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Well Done...Sprinter

Well Done...Sprinter

10 mins 16.9K 10 mins 16.9K

“WHAT KIND OF GIRL SHE IS? to wear shorts and play the games only boys can do,” one lady said, as hand pumped the water. Seven ladies who stood near her, started giggling.

“I think she has become crazy. Her parents should be blamed,” the other lady replied in a sneezing voice.

The girl, Alifa had slightly twisted her leg as she passed the football to her brother, who in turn had passed to the front player who had scored a goal. She was the only girl playing in this team, all were boys. She had knelt down on the ground and looked at her left ankle which gave her thumping pain as she couldn’t move her feet. She had bitten her lower lip as she took a deep breath. A single tear escaped from her left eye. She clenched her stomach harder, because she couldn’t even stand up now. But she tried. When she tried to stand firmly, her feet started trembling precariously as if she was going to fall down now.

Her elder brother Bansal watched her from the distance. He thought she would be fine, but on seeing her shaking body, he knew she was in difficulty. He jogged down from the goal post and came towards his sister, whose face had formed wrinkles because of the tormenting pain she was undergoing currently. All she could muster now was to pray to God and get strength to continue what she was striving to do. Yes, she was a sprinter and trying to bring pride to her country. She was playing this football match to give a workout for her knee muscles.

“Alifa, are you fine?” her brother asked, panting with both his hands hips. He wasn’t as fit as his sister, but he was looking thinner than her as if he was starving himself to provide nutritious food to his sister. He was a great friend to her, though he was her brother. She was lucky to have such a gift. Even her other two brothers were good towards her, but they were not as close as his elder brother Bansal.

“Hah, I….am okayyy,” Alifa said with a wrinkle on her nose, and when she tried to walk a few steps her feet stifled and pain thudded in her eyes. She knew it would get worse if she kept playing again.

“I don’t think so,” her brother said in a desperate voice.

But Alifa didn’t want to give up. She put down a next step, but the pain was heavy this time, it had stuck her heart and booming. Before she collapsed on the floor, her brother had grabbed her shoulders’ firmly.

“Let’s windup the game. We will come back later once your wound is healed,” Bansal said.

This time Alifa didn’t protest but closed her eyes lightly. Her two brothers came back and assisted her to go home safely.

It was dark night, except the half-moon peeked out of the sky. It was smiling. The billions of stars were gleaming intermittently. The wind was good and wafting in the street coolly. Even the branches of fir and birch trees were dancing slowly in the village.

“I told you thousands of times, this is not the right thing for you,” Alifa’s mother said in a rusty and corrosive voice. She was pushing the dry wooden sticks into the hollow space of the clay made stove. The tava was getting heated under the fire, which was spewing small bursts as brightly glowed.

“Suhana, Don’t blame her. One day everyone will be so proud of our girl,” Alifa’s father said. He was a farmer and had a potty stomach and well groomed grey beard. He was about fifty years old, his long magenta kurta and his white pajama were loosely stitched. He was making a cot for his daughter. He was holding an axe in his right hand and chipping at the strong pine wood. The sound of tok tok emitted.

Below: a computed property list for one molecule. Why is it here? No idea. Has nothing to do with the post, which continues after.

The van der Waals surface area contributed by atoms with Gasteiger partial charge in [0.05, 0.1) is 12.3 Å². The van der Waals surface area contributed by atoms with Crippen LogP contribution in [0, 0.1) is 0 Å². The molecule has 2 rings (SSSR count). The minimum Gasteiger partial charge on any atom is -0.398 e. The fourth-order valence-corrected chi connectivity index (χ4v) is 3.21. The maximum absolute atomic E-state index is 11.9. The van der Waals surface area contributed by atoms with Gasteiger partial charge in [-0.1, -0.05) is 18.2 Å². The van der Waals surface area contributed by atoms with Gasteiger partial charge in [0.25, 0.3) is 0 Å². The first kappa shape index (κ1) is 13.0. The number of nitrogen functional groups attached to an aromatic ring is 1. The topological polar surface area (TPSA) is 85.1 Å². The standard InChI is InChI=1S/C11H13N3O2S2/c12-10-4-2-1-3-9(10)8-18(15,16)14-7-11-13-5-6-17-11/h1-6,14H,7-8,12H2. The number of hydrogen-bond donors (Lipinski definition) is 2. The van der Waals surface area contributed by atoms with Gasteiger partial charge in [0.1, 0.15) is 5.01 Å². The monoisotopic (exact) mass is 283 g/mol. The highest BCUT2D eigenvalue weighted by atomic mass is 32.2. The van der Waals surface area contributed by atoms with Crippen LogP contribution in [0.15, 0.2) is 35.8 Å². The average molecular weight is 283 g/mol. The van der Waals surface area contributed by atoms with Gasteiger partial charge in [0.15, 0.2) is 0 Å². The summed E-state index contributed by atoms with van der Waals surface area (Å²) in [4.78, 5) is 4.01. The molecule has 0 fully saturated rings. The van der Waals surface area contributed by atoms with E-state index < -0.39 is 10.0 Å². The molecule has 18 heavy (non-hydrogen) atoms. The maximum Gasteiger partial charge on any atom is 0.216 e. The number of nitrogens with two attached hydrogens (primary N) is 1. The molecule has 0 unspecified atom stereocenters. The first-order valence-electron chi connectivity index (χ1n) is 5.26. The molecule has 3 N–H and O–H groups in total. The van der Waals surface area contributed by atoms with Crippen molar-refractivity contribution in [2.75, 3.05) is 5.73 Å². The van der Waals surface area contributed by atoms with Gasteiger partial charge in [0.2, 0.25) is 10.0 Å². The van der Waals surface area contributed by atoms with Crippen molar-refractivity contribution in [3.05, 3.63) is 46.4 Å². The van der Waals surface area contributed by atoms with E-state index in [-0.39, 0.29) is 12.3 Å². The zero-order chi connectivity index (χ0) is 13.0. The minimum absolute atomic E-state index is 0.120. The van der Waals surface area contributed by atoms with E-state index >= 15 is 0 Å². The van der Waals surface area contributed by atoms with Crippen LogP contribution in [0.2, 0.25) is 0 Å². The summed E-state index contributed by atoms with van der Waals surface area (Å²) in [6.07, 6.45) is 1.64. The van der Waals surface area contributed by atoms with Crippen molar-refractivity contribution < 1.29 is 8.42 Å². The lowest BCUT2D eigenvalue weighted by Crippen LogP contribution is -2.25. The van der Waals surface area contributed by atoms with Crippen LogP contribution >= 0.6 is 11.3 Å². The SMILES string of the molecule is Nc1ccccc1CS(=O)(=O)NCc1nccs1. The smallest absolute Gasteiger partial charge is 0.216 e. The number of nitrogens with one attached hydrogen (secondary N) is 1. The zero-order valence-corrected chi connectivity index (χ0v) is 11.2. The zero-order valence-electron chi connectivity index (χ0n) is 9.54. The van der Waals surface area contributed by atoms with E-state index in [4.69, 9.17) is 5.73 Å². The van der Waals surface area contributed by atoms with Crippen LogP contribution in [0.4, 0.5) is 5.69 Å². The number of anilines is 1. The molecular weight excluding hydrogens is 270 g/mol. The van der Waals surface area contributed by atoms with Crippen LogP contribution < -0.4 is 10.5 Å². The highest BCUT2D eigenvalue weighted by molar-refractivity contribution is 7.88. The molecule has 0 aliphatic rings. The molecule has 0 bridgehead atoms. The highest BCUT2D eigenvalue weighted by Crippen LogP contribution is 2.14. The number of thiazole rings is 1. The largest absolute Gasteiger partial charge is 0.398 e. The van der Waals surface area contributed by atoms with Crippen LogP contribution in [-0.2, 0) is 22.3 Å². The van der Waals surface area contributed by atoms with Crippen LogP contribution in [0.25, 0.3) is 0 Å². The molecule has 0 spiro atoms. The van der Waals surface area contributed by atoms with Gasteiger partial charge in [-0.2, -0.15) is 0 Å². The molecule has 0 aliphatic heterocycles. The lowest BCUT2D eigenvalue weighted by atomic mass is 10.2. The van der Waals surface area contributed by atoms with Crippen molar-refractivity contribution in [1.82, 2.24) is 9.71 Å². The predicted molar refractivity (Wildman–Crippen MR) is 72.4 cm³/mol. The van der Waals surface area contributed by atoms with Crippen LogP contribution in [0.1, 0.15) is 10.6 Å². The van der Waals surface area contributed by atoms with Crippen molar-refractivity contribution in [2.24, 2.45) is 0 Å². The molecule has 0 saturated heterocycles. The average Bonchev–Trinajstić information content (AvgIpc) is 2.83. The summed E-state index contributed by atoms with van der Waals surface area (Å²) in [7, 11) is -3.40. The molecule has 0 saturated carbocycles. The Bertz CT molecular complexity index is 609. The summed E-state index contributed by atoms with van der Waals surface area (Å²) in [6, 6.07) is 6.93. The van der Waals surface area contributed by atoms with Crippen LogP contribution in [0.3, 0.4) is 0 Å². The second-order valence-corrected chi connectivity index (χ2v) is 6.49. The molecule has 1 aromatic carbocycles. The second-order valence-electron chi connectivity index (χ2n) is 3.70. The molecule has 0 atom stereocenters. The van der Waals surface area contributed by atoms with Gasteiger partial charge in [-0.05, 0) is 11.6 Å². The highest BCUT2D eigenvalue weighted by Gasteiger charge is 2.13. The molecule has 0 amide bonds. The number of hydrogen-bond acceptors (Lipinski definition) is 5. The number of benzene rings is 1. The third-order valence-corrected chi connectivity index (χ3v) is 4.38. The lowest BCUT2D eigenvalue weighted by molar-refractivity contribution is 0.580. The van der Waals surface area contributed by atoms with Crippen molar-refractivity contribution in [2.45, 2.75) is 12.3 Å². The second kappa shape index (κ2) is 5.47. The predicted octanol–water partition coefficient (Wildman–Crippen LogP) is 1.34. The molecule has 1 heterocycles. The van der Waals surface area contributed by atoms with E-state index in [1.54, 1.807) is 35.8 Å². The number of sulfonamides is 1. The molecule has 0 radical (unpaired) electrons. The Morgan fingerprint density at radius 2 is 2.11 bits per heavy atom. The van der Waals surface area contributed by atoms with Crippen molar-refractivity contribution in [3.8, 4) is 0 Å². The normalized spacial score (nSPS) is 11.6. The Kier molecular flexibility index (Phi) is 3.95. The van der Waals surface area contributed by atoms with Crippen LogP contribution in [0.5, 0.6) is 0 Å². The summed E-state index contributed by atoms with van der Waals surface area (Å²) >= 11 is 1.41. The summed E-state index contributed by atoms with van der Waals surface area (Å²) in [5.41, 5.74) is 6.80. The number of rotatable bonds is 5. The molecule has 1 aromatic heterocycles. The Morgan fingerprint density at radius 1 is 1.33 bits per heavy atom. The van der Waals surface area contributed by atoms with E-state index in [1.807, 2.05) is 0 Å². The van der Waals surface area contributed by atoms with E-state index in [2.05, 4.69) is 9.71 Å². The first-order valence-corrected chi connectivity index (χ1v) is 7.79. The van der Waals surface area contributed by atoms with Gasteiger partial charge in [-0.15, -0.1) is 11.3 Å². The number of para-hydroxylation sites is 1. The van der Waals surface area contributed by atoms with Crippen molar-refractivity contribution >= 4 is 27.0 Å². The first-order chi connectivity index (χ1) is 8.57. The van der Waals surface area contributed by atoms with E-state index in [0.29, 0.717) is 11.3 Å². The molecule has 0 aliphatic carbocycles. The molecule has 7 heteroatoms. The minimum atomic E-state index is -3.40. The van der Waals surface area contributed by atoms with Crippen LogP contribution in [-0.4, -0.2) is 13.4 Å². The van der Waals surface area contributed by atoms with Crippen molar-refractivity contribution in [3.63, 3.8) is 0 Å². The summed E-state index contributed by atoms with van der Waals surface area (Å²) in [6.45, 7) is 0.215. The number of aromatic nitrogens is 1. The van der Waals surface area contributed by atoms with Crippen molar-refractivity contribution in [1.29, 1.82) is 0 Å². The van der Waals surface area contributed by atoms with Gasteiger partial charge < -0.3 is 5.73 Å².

“If you keep telling like this, her hair would become grey like you. Then who is going to marry her?” her mother said, and her eyes poured tears as she drew the edge of her cotton sari and wiped it.

“For God’s sake, stop yelling at her,” her husband said as he glared. He stopped chipping at the wood.

Alifa felt sorry for his father, who always had to take her mother’s spiteful words to let her climb her dream. The piece of chapathi she had eaten choked in her throat, making her to hiccup badly. Her younger brother handed her a tumbler and she sipped twice.

“I don’t want to say anything in this household, eh? That’s what you want from me, Huh?” Alifa’s mother said. She banged the spatula ladle on the tava as it made vicious tung sound. The chapati was torn to four pieces like pizza.

“No Suhana, I am not saying like that. Please understand me. You know how I suffered to become a footballer, right? Because of these children, I had given up my long cherished dream. But I don’t want my children to suffer. Let them be what they want to become,” he said. The suffocating memories of his college years brushed past his mind, as he thought about his earlier life. If only his parents had agreed to continue what he was interested, he would have become a great footballer in the country. But his father had prohibited him to take that path, instead asked him to carry forward his farming business and got him married to Suhana, who was only fifteen years old that time. She didn’t even finish her schooling.

Suhana sneezed and said, “That’s why I am telling you, don’t let them suffer like you. I know it is not for poor people like us. Did you ever see a girl in this village running in the early morning? Never. They are having so many chores to do in their houses. Why should they go out and run like a horse, eh? That’s why I am telling her to stay in the house and assist me to prepare meals. Or take her to our farming land and teach her how to cultivate the rice fields.”

Alifa’s father was angry, his fists formed, “Don’t speak one more word. If you keep chanting this, I don’t know what I would do,” he said stormily as his broad chest heaved up and down. His breath became ragged and strained inside his lungs.